Category «Legal Ethics»

The FBI is breaking into corporate computers to remove malicious code – smart cyber defense or government overreach?

Cybersecurity scholar Scott Shackelford discusses how the FBI has the authority right now to access privately owned computers without their owners’ knowledge or consent, and to delete software. It’s part of a government effort to contain the continuing attacks on corporate networks running Microsoft Exchange software, and it’s an unprecedented intrusion that’s raising legal questions about just how far the government can go.

Subjects: Communications Law, Computer Security, Cybercrime, Cyberlaw, Cybersecurity, Email Security, Legal Ethics, Legal Research, Legal Technology, Privacy

The legal regulation revolution

Attorney, legal sector analyst and author of the book Law Is A Buyer’s Market: Building a Client-First Law Firm, Jason Furlong’s long read offers insights on this unique time as North Americans venture briefly out of lockdown. Furlong states it seems like the right time to step back and consider the extraordinary shock-waved landscape of legal regulation change, and what it means for everyone. Furlong looks at four different dimensions in which law firm ethics models, legal services regulation, and lawyer licensing and competence standards are all beginning a process of transformation.

Subjects: Legal Ethics, Legal Profession

Securely Collaborate and Communicate Remotely: A How-To for Lawyers

Attorney and Legal Technology Evangelist Nicole L. Black delves into how collaborating effectively and confidentially has always been an important part of practicing law. The COIVD-19 pandemic has significantly increased the focus on identifying and implementing tools and techniques that enable secure communications and remote collaboration with team members and clients alike. Black recommends online portals as the perfect solution to this challenge.

Subjects: Communication Skills, Communications, KM, Law Firm Marketing, Law Firm Security, Legal Ethics, Legal Marketing, Legal Technology, Privacy, Technology Trends

The Decade in Legal Tech: The 10 Most Significant Developments

Robert Ambrogi describes and identifies why this was a decade of tumult and upheaval in legal technology, bringing changes that will forever transform the practice of law and the delivery of legal services. From the ubiquity of big data, to migrating applicationsto the cloud, and the increasing adoption AI, Ambrogi’s keen insights and comprehensive expertise make this article critical reading.

Subjects: AI, Case Management, Law Firm Marketing, Legal Ethics, Legal Research, Legal Technology, Technology Trends

Death of Colleague, Ken Strutin, Author of LLRX Criminal Justice Guides for 13 years

Kennard (Ken) R. Strutin, lawyer, law librarian, Director of Legal Information Services for the New York State Defenders Association, professor, author, teacher, colleague, friend and respected leader in the effort to illuminate the struggles of incarcerated persons and to champion justice for them, died on November 30, 2018 after a brief illness – he was …

Subjects: Big Data, Civil Liberties, Criminal Law, Ethics, Government Resources, Human Rights, Legal Education, Legal Ethics, Legal Research

Pain Science and the Administration of Justice

Ken Strutin’s article is a survey of legal scholarship and medical research concerning the study of pain and its significance for the administration of civil and criminal justice. The complexity of pain’s impact on each individual’s life is increasingly relevant in the context of the administration of civil and criminal justice. Strutin’s subject matter expertise in issues of law and justice is further articulated in this this article as he undertakes a timely review of an increasingly relevant issue that impacts the lives of defendants and complainants alike.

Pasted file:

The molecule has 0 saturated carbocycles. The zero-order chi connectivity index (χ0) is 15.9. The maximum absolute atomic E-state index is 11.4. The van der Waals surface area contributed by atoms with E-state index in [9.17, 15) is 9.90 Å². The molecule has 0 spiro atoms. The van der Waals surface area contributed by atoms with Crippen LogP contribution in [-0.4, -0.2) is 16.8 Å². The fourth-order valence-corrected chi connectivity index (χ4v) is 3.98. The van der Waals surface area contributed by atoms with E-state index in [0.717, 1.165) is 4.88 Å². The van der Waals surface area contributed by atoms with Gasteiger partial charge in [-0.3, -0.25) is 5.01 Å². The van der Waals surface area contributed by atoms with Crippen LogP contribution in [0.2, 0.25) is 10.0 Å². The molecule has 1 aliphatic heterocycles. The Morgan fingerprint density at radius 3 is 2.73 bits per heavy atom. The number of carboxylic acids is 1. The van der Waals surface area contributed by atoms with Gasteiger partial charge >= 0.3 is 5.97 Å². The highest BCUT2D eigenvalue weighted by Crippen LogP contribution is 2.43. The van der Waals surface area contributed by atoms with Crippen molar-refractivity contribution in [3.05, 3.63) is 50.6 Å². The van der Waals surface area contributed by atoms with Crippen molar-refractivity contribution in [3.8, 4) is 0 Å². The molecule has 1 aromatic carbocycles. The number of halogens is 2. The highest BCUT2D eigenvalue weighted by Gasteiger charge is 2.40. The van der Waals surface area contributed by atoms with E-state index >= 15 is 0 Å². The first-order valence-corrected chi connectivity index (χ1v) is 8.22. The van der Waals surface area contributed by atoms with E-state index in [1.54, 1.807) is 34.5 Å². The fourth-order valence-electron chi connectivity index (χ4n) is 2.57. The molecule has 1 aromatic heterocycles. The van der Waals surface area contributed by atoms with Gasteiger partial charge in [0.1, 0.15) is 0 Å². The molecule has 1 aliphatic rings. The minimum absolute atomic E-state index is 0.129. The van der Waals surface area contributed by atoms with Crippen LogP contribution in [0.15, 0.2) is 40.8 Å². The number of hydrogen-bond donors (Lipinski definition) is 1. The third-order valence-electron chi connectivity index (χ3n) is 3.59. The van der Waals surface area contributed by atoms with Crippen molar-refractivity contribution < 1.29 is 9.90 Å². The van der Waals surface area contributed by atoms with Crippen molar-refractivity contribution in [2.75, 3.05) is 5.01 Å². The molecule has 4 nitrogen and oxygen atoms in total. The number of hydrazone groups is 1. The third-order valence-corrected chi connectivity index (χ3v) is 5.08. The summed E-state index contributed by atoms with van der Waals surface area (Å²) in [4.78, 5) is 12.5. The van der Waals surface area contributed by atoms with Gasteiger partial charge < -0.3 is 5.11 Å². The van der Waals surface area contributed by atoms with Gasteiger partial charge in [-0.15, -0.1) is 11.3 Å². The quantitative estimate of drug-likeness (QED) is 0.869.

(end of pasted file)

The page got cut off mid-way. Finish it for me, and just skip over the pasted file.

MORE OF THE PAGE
Subjects: Criminal Law, Human Rights, Legal Ethics, Medical Research, Publishing & Publishers (Legal)

Animal Rights on the Road to Personhood

Ken Strutin’s paper addresses a seminal issue that has been an integral part of the personal and collective ethic of diverse peoples around the world. As Strutin states, when life is classified biologically, it is also defined legally. Thus is formed the tension between the natural and juridical worlds. Whether animal rights can ever fall within the ambit of personhood will depend as much on the findings of cognitive science as on the evolution of legal remedies. Indeed, the foundations for nonhuman personhood are being laid in a growing body of litigation and scholarship at the borderlands of science and civil justice.

Subjects: Animals and the Law, Ethics, Human Rights, Legal Ethics, Legal Research

NY bar on ethics of cloud computing again

Nicole Black lauds the the leading edge role taken by the New York State Bar in determining issues related to lawyer use of cloud computing and client confidential data. In two different opinions handed down in the latter half of this year, the New York Bar committee reaffirmed the applicability of the longstanding duty of due diligence when assessing the security of third party service providers, explaining that a lawyer must assess whether the technology offers reasonable protections against disclosure and must also take reasonable precautions when using technology.

Subjects: Legal Ethics

Legal ethics and retention of electronic data

Lawyers are increasingly shifting their day to day operations to applications and operations that leverage the convenience and affordability offered by the concept of a paperless office. Attorney Nicole Black talks about how doing so can raise an assortment of ethical issues, since the confidentiality of client information must always be maintained, regardless of the format in which it is stored or distributed.

Subjects: E-Discovery, Features, Law Firm Marketing, Legal Ethics, Legal Profession, Software